Richard Aldington’s 1930 collection Roads to Glory, there is a rather grim story called The Case of Lieutenant Hall. This is in diary format, and traces the gradual disintegration of an officer (promoted from the ranks) after the Armistice.
At first he is keen to be out of the army and to get home, but soon anxieties start appearing, and memories of an ugly incident when he attacked a trench, took four prisoners and killed them. The thought of this begins to obsess him, as he returns home to an unsatisfacory job and an uncertain future. It ends badly.
One bit that interests me comes near the end of the story:
We made a damned silly mistake in being so eager to get back – the lucky ones are out there under six feet of French mud, God bless it. I saw a play the other night making fun of the demobilised officer who couldn’t shake down to civilian life. A damned nice sense of humour that playwright has. You tell men for years they’re heroes, saving the nation, and making the world safe for everybody – and then you sneer at them because in two months they don’t immediately become efficient and obsequious commercial travellers. I’d like to kick that fellow where he keeps his intelligence, i.e. in his backside.
The playwright whose bottom Aldington’s hero would like to kick is presumably H.F.Maltby, whose play A Temporary Gentleman was a big hit in the immediate post-war years. Its central character is an officer promoted from the ranks with big ideas about his new social status. In the end he accepts the job of travelling salesman which he had previously considered beneath him, and rediscovers his integrity.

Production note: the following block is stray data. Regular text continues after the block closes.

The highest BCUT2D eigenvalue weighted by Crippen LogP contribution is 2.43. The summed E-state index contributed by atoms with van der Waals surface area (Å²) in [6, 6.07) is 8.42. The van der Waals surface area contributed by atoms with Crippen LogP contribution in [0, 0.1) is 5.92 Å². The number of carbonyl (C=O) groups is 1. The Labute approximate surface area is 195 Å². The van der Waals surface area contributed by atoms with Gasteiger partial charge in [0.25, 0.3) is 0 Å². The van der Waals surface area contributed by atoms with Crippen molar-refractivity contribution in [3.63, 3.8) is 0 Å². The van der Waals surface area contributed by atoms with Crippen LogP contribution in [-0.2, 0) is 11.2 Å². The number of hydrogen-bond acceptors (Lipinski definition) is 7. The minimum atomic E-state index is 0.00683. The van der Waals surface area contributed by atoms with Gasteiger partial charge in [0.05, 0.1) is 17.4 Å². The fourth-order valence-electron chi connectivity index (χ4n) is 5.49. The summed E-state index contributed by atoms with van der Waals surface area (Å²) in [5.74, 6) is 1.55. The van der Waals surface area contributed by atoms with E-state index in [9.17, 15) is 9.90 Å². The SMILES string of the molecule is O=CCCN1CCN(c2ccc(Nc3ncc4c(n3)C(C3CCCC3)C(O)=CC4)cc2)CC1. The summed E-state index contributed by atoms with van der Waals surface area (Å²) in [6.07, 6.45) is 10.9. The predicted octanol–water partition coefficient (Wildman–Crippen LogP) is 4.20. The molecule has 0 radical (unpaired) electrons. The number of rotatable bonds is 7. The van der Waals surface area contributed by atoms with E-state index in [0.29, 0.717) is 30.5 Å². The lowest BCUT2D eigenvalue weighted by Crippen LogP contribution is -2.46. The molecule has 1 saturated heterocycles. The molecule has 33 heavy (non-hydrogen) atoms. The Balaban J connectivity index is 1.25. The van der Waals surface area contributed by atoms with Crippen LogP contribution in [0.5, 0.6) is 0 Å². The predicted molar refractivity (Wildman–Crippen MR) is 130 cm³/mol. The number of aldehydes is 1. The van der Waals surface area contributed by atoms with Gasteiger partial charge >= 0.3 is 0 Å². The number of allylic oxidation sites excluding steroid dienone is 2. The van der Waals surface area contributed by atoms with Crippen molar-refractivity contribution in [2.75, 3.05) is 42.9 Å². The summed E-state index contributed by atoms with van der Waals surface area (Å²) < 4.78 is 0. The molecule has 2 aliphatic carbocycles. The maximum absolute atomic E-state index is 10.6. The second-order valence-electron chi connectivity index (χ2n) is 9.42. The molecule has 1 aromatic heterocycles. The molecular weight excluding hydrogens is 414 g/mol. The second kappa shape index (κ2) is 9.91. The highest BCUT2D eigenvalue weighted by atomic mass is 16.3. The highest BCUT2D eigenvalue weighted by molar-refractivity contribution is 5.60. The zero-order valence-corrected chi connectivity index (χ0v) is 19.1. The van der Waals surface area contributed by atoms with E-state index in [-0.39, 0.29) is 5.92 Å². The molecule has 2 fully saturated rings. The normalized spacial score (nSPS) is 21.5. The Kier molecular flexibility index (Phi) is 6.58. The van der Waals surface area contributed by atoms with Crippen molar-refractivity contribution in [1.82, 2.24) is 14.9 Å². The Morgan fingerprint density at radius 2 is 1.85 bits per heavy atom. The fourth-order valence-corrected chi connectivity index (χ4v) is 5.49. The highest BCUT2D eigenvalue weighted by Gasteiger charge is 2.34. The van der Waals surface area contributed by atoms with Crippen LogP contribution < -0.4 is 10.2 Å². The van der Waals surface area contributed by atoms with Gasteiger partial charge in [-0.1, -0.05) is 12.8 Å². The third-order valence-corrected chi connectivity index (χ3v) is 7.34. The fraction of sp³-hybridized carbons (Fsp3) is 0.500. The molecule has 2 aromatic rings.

Maltby’s intention (explained in his autobiography) was to make fun of non-combatants, not fighting soldiers. His hero is clerk who has become an Army Service Corps officer, and wants the privileges of an officer even though his war service has been no more than glorified clerking. Maltby claimed that the play spoke the language of ordinary soldiers, and was understood by them as a dig at officers who gave themselves undeserved airs:
The play was full of what might be called “overseas talk” – words and expression that could only be understood by men who had been overseas…
He describes a performance where one man was beside himself with loud agreement throughout but:
was so obviously enjoying himself that no one had the heart to “hush”him. At last one line particularly took his fancy: carried away by his enthusiasm he jumped to his feet, and waving his arms above him in delight shouted to the rest of the audience, “That’s bloody true!” We had a job to go on after that.
Aldington’s hero sees the play differently, as a snobbish attack on the fighting soldier. Was it really taken that way by audiences of the time? Or is Aldington, ten years later, misremembering the play, ordeliberately re-imagining it for his own artistic purposes.
Had he, I wonder, actually seen A Temporary Gentleman himself, or is he relying on others’ accounts? Maybe a good example of how the war stories of the late twenties relied on memories that were not always accurate.